Average survivability of patients with primary lung carcinoma, from the time of diagnosis of colonic metastasis to death, varies widely. Moreover, small and large bowel metastasis outcome data are often aggregated. The 5-year survival rate for stage IV metastatic NSCLC is approximately 10% . Our patient initially received pembrolizumab before the discovery of colonic metastasis. Pembrolizumab is a novel and well-researched cancer immunotherapy most commonly used for tumors that are unresectable, recurrent, or metastatic . Until recently, pembrolizumab has been recommended as a second-line agent. Combination chemotherapy with platinum-based pemetrexed and carboplatin is the first-line treatment for advanced NSCLC . Trends are now focusing on tumor genotype-specific characteristics and in favor of earlier use of immunotherapeutic agents such as pembrolizumab. In a recent open-label phase III trial involving patients with advanced NSCLC, pembrolizumab was associated with significantly longer progression-free and overall survival [61,62,63]. Also, pembrolizumab was associated with fewer adverse events compared to platinum-based chemotherapy [61,62,63]. Before our patient’s initial presentation with symptomatic rectal occlusion, it was reported she did not tolerate pembrolizumab therapy well due to medication side effects.
All forms of intestinal metastasis of lung carcinoma are considered a late-stage complication of the disease. Average survival following the discovery of colonic metastasis to death has been reported to be approximately 2 months [5, 10, 56]. However, the range of survival after the diagnosis of colonic metastasis from primary lung carcinoma has been found to vary greatly [5, 7,8,9,10,11,12,13,14, 17,18,19,20,21,22,23,24,25,26,27,28,29,30,31,32,33,34,35,36,37,38,39,40,41,42,43,44,45,46,47,48,49,50,51,52,53,54,55,56,57]. Outcomes are based on chief complaints at the time of initial presentation and subsequent surgical intervention [5, 6, 11, 14, 15, 52, 53]. Perforation, obstruction, or hemorrhage have been associated with less favorable outcomes [6, 11, 19, 22, 48, 52, 53]. Early detection and surgical intervention have been postulated to improve survival . Furthermore, longer survival times have been observed in patients that underwent palliative surgical resection of the metastatic site [8, 10,11,12,13,14,15,16,17,18,19,20,21,22,23,24,25], as with our patient.
Colonic metastasis should be considered when patients have abdominal symptoms and a history of primary lung cancer. Expedited intestinal tract investigation should be done to allow for early detection and treatment. Findings can initially be subtle and isolated, such as a single polyp, bloody stool, or obstruction. Symptoms can be dismissed as a primary gastrointestinal process such as ulcers or colitis. Fecal occult blood testing, PET-CT scans, and endoscopy are clinically useful for establishing a diagnosis. However, histological examination confirms the diagnosis. Many previous case reports of this phenomenon present aggregate data from the small bowel and large bowel metastasis of lung carcinoma. More reports on colonic metastasis of lung carcinoma are required to clarify clinical features and outcomes. Ultimately, early detection and surgical intervention have been thought to improve survival.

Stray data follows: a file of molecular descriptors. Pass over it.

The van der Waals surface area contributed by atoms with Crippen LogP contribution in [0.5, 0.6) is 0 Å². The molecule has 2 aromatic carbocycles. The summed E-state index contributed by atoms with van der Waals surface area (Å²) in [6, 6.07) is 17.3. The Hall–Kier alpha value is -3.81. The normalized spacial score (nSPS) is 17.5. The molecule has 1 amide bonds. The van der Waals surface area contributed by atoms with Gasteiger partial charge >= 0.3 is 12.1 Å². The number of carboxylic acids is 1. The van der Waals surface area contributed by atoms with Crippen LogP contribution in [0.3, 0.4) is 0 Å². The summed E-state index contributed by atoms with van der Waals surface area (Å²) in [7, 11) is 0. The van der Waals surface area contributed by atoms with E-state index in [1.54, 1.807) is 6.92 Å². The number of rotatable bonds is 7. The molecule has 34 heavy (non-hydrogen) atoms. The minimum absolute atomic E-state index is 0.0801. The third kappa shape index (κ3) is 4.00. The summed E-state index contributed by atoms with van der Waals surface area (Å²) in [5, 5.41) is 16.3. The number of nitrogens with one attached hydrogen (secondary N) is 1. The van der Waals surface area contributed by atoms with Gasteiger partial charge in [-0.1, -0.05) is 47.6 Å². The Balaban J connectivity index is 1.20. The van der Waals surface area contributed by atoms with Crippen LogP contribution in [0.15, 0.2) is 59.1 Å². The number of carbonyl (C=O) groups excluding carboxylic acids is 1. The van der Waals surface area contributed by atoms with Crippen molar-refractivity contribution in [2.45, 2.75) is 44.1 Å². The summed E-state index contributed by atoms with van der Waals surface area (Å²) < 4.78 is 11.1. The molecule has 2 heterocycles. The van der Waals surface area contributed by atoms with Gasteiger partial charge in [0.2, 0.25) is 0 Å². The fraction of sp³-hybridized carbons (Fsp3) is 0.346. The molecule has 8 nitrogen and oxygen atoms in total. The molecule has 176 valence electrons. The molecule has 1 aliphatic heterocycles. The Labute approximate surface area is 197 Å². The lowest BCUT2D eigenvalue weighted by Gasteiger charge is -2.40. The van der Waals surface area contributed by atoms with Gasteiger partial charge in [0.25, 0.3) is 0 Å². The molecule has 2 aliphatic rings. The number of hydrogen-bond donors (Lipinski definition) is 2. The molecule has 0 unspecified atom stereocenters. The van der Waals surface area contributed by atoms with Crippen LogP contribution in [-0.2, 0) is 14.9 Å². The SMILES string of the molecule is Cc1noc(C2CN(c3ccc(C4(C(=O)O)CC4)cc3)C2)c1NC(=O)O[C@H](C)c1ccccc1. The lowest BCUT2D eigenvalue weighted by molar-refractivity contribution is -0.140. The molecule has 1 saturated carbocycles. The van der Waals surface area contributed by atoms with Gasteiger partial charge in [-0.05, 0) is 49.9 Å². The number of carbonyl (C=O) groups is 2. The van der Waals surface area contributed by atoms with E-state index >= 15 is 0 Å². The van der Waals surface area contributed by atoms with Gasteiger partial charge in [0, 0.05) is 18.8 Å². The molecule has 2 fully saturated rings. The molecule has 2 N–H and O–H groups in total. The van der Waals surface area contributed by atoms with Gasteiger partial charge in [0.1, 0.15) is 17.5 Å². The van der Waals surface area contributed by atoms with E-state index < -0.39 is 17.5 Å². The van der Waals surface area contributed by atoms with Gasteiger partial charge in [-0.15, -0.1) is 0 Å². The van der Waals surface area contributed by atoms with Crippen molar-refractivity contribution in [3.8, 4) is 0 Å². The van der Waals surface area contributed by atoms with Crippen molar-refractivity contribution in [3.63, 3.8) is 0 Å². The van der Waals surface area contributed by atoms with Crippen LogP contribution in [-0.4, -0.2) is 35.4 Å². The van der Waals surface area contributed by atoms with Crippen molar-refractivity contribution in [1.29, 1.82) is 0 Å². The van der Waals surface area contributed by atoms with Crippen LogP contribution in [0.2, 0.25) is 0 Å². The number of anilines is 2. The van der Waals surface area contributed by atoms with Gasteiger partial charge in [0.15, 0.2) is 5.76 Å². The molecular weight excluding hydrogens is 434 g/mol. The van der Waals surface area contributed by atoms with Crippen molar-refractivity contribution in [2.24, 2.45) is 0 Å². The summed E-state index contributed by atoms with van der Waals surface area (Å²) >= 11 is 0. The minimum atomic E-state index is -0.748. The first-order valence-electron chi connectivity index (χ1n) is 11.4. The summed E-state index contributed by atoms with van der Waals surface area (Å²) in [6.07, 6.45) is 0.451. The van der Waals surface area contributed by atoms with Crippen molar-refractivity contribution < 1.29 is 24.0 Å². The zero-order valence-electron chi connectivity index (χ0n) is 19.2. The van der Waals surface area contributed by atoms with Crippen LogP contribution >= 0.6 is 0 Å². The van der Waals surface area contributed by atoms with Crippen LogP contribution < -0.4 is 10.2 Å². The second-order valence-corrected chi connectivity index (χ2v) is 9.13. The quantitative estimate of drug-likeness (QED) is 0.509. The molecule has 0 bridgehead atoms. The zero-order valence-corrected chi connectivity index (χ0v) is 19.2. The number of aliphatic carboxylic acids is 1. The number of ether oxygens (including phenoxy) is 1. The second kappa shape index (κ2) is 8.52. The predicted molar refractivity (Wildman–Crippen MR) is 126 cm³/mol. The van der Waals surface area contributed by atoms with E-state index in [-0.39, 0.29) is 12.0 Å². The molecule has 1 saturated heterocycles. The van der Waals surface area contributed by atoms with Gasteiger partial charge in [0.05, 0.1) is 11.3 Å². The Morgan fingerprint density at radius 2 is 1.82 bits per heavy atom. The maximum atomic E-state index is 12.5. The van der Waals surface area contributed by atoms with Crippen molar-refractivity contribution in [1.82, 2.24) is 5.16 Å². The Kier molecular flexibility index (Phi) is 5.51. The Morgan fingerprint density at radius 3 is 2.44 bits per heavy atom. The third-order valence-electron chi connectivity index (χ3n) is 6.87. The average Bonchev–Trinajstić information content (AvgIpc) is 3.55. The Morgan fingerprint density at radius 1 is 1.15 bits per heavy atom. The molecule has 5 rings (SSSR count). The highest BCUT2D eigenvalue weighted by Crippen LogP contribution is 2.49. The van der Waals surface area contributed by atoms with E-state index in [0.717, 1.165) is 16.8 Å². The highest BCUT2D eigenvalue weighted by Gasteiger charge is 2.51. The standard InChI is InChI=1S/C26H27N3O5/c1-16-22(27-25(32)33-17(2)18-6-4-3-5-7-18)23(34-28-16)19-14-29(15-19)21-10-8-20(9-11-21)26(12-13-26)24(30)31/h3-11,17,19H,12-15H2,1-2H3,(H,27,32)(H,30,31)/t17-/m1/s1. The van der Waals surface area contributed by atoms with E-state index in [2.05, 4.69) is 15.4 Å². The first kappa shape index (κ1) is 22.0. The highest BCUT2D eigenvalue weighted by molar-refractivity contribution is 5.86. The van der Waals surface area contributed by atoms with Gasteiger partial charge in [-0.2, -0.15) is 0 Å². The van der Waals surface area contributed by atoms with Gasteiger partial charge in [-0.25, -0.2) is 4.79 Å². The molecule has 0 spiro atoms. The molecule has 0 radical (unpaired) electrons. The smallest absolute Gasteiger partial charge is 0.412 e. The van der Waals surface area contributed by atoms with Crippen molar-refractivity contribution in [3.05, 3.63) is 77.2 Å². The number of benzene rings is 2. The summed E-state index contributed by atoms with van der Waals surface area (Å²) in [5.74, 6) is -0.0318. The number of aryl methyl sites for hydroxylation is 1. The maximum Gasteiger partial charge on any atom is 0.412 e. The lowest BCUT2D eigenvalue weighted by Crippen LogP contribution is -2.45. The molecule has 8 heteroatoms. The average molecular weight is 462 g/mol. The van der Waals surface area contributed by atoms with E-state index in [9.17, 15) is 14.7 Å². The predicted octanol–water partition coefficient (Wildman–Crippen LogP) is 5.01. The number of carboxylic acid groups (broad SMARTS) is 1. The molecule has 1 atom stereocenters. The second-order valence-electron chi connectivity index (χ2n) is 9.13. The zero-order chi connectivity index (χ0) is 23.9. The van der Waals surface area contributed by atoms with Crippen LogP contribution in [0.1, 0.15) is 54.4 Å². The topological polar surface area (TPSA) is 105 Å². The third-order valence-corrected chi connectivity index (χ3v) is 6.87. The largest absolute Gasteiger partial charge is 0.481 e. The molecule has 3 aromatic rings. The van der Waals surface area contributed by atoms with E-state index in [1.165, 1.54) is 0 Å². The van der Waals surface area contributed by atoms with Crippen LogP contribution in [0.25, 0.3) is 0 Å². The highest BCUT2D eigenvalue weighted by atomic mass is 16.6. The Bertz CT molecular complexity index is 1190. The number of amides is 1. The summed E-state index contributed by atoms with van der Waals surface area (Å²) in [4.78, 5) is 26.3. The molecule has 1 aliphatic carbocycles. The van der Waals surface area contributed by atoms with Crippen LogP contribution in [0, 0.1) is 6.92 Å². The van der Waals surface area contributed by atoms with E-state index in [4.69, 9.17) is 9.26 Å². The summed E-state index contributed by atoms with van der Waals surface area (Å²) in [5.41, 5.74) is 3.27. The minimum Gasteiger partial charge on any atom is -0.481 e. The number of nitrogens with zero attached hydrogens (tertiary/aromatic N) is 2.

Leukocyte common antigen
Caudal type homeobox 2
Cytokeratin 5 or 6
Gross cystic disease fluid protein 15
Hemotoxylin and eosin
Melanoma antigen recognized by T cells
Epithelial specific antigen/EpCAM
Neural-cell adhesion molecule
Non-small cell lung carcinoma
Programmed death-ligand 1
Positron emission tomography–CT
Squamous cell carcinoma
Thyroid transcription factor-1
Goldstraw P, Crowley J, Chansky K, Giroux D, Groome P, Rami-Porta R, Postmus P, Rusch V, Sobin L. The IASLC Lung Cancer Staging Project: proposals for the revision of the TNM stage groupings in the forthcoming (seventh) edition of the TNM classification of malignant tumours. J Thorac Oncol. 2007;2(8):706–14.
Siegel R, Naishadham D, Jemal A. Cancer statistics, 2012. CA Cancer J Clin. 2012;62(1):10–29.
Hori M, Matsuda T, Shibata A, Katanoda K, Sobue T, Nishimoto H. Cancer incidence and incidence rates in Japan in 2009: a study of 32 population-based cancer registries for the Monitoring of Cancer Incidence in Japan (MCIJ) project. Jpn J Clin Oncol. 2015;45(9):884–91.
Little AG, Gay EG, Gaspar LE, Stewart AK. National survey of non-small cell lung cancer in the United States: Epidemiology, pathology and patterns of care. Lung Cancer. 2007;57(3):253–60.
Yang CJ, Hwang JJ, Kang WY, et al. Gastro-intestinal metastasis of primary lung carcinoma: clinical presentations and outcome. Lung Cancer. 2006;54:319–23.
Hu Y, Feit N, Huang Y, Xu W, Zheng S, Li X. Gastrointestinal metastasis of primary lung cancer: An analysis of 366 cases. Oncol Lett. 2018;15(6):9766–76.
Yoshimoto A, Kasahara K, Kawashima A. Gastrointestinal metastases from primary lung cancer. Eur J Cancer. 2006;42(18):3157–60.
Kim MS, Kook EH, Ahn SH, et al. Gastrointestinal metastasis of lung cancer with special emphasis on a long-term survivor after operation. J Cancer Res Clin Oncol. 2009;135(2):297–301.
McNeill PM, Wagman LD, Neifeld JP. Small bowel metastases from primary carcinoma of the lung. Cancer. 1987;59:1486–9.